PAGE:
This leads me nicely to one area that I do have a lot of concern which is the staking plan. Betfan’s proofing shows that historically, Barking Dog has advised bets at anywhere from 1 point on a lay all the way up to 5 points. This means that using that number of 21.00 stated above, you could be paying out 100 points on a losing bet.
This might seem unlikely, and in some respects, I suppose that it is. Backing dogs with this kind of liability shouldn’t come in very often. However, there have been examples of figures close to this occurring and that can be massively problematic as it is a huge hit to your overall profit and loss (I will pick this point up a little later).
If there is one piece of information that is very clearly missing to me when it comes to Barking Dog, it is the strike rate. Betfan don’t provide any information in this regard and that is a huge issue in my book.
You see, a big part of the appeal of lay betting is the fact that there is less risk involved. After all, it stands to reason that if you are picking one of 5 or 6 to lose, rather than win, you will get this right more often than not. But without hard numbers, this lowered risk becomes much less calculated, and because of the margins, you can’t really afford to guess.
Whilst Betfan provide comprehensive proofing there is no way of knowing exactly what strike rate you will get. This is down to what odds you are able to get when you are laying. From the proofing of their results though, a strike rate of 83.7% (according to my calculations) doesn’t look too bad. It isn’t necessarily great though.
How Does Barking Dog Work?
Certain elements of how Barking Dog works are pretty self evident. As I have already covered quite extensively, laying inherently carries less risk than backing. In carrying less risk, you can theoretically increase your profit potential because you are winning more.
This is actually somewhat stated in the sales material with Betfan making reference to other services having disappointing strike rates and not winning that often. The clear implication is that Barking Dog is superior because it has that higher strike rate.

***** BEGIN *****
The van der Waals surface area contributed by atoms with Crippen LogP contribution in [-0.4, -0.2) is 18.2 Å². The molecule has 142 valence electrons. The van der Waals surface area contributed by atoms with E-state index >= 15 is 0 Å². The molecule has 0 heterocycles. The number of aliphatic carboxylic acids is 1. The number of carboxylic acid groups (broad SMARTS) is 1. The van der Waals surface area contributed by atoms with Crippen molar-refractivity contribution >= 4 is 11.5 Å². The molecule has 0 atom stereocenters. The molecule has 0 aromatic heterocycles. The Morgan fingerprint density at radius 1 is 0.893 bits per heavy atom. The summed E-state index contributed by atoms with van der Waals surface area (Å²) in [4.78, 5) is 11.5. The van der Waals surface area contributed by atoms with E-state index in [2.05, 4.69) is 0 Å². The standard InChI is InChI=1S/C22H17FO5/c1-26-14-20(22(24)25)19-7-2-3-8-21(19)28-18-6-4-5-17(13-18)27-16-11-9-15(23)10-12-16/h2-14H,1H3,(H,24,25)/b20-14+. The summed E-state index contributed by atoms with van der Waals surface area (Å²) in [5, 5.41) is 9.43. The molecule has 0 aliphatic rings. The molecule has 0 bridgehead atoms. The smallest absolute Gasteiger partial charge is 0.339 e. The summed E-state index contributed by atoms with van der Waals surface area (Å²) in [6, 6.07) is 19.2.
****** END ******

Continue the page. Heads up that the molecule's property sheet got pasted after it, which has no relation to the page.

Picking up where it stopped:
What isn’t discussed at all, and it is hugely disappointing in my opinion, is the lack of information on the selection process. Betfan say nothing about what is involved and honestly, I find that to be a little bit alarming. I will get to it in detail later, but you are really risking quite a lot of money with Barking Dog.
Because of this, I don’t think that it is really appropriate to simply blindly back (or lay, if I’m being technically correct) a bet with no understanding of why it has been selected. I don’t expect an in depth breakdown, but it isn’t unreasonable to me to want some idea of what you are getting yourself into.
What is the Initial Investment?
There are a huge number of options if you want to subscribe to Barking Dog, each differing in terms of the initial outlay, and the value that is there if you want it. What I will say is that by and large, Betfan are not necessarily charging a huge amount for the service (which is a bit of a saving grace).
The cheapest option is a weekly subscription which is priced at £7. After this, there is a monthly subscription which is priced at £21, however you should note that this is billed every 28 days. As such, you will pay this out 13 times a year which does impact the value aspect a little bit.